High Life: In space, no one can hear you breed

This is a look at space we’ve never seen before, and we’re better for it.

Claire Denis films are a mixed bag. Sometimes they drip along, making a point so repeatedly that it begins to feel redundant. Sometimes they’re deep and dreamlike, the story riveting enough that by the time you’re settled, you can’t look away. High Life is the latter.

The film is the 14th for the French director, and the first in English. It tells the story of the nine-member crew from space ship #7. On Earth, they’ve been condemned to death for various reasons, and the government has shipped them off with the stated mission to enter a black hole and find a new energy source for their home planet. But everyone seems to have other ideas.

The protagonist is Monte, played with such ease by Robert Pattinson that you won’t think of Twilight once. Monte is condemned for killing a friend who killed his dog. Juliette Binoche plays Dibs, a doctor who’s conducting some breeding experiments of her own. “I know I look like a witch,” she tells the crew at one point, and she does. Every character in High Life feels threatening on screen, carrying a sort of stoicism, a resignation that can cause the bad energy to bubble into evil at any time. It’s portrayed in the long gazes from one character to the other, and in the way they line up to follow along with the ship’s bizarre rituals.

The set is masterful. This isn’t the high tech stuff of Star Wars. There are no lasers here, no galaxy jumps, no planets bearing the promise of life. This space is dark and tangible. The ship drifts through nothingness like a giant piece of Lego, the power blinking on and off, the padding of the walls coming loose. This, too, is part of the threat, that the ship could one day break down like an old Chevy Lumina and send the crew on a death journey even more aimless than their current one. And when the ship accidentally encounters another on the same journey, we – like Monte – begin to wonder if that’s the point.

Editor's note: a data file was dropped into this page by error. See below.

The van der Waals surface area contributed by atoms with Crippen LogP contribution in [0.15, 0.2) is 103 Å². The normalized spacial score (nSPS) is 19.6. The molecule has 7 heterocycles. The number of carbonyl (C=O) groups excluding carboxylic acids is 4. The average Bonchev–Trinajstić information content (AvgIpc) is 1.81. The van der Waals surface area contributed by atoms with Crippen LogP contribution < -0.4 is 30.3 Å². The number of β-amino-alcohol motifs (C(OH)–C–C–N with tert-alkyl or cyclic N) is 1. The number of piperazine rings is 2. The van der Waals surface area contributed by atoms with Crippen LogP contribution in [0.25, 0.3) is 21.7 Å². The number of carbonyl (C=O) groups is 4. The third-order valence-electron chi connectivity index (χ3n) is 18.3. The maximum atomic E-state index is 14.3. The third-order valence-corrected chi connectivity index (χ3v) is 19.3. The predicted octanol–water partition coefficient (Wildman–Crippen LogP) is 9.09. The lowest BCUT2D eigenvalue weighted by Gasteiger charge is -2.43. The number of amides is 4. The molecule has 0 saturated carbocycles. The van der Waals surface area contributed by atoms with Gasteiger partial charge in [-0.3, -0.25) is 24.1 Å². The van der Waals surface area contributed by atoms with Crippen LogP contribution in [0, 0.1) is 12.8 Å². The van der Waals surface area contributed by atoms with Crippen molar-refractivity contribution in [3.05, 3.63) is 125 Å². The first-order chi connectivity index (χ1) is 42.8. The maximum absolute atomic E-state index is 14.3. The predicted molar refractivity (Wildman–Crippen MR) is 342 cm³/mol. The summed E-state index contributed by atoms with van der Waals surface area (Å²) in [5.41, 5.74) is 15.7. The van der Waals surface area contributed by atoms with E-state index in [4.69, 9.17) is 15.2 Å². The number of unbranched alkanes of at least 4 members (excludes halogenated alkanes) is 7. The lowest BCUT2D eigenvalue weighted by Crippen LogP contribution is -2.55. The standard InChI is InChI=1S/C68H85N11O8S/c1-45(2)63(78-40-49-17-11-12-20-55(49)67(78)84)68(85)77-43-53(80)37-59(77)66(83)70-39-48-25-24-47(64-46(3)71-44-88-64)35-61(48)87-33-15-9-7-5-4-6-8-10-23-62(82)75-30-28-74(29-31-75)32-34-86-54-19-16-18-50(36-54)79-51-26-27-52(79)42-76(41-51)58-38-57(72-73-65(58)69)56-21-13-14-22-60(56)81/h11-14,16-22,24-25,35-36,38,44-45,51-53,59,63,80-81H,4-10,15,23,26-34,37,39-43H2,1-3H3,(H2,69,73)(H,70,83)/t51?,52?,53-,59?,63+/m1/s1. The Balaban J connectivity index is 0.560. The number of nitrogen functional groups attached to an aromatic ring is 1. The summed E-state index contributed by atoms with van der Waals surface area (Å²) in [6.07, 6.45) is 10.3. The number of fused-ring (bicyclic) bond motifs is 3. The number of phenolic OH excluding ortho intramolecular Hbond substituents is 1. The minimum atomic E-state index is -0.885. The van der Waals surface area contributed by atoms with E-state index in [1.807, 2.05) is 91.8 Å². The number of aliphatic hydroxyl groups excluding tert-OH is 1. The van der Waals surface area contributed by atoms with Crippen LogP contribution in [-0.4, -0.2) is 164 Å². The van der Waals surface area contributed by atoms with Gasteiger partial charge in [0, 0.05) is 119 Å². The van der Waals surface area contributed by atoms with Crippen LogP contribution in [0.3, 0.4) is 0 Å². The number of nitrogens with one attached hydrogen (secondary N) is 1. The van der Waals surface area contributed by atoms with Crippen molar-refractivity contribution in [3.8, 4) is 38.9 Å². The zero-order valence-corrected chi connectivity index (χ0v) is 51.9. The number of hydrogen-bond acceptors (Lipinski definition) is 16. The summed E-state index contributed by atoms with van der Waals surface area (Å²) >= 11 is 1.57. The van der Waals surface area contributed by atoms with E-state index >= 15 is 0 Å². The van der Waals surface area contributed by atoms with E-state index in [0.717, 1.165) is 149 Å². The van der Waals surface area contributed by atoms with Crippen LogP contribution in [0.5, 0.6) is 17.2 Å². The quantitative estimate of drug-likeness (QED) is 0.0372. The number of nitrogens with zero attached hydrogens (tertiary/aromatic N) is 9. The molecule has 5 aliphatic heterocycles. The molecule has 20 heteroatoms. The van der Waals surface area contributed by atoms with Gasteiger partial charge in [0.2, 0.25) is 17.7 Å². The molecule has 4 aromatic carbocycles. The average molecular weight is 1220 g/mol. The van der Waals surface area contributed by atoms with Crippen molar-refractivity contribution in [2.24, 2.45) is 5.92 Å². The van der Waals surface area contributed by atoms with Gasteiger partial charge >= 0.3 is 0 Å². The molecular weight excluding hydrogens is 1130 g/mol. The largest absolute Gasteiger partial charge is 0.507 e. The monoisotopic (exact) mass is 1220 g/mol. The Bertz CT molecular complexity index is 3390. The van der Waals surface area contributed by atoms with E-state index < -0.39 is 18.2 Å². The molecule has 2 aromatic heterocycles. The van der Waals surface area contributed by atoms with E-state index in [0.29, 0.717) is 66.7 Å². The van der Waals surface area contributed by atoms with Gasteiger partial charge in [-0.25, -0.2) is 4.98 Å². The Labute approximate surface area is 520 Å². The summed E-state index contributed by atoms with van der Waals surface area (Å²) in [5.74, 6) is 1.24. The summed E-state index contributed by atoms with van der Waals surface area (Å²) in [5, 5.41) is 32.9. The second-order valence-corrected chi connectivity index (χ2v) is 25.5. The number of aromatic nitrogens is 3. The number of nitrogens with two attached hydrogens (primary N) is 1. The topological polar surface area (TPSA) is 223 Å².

Even with all this darkness, the plot moves at an ample pace. The characters, the atmosphere, and the soundtrack are ghostly and threatening, commanding attention to the very end. Everything, from the flickering images of Earth to the lush green garden, is precarious, yet somehow constant. Willow (Jessie Ross), who Monte is tasked with raising, is the sole glimpse of hope.

Only Denis could have made this – a filmmaker unafraid of abrasiveness, who will let you go without a hug. She’s a master at the subject of human isolation. She can strip humanity to its bones. If High Life was a person, it wouldn’t be one to sit down with for a beer. It’s fine film though, with metaphor upon metaphor, and a mood that stays long after the credits roll. 4/5

High Life
Directed by Claire Denis
Written by Claire Denis and Jean-Pol Fargeau
Starring Robert Pattinson, Juliette Binoche, André Benjamin (of Outkast fame), Mia Goth
Runtime: 110 minutes

Trivia: Zadie Smith was initially listed as a screenwriter.

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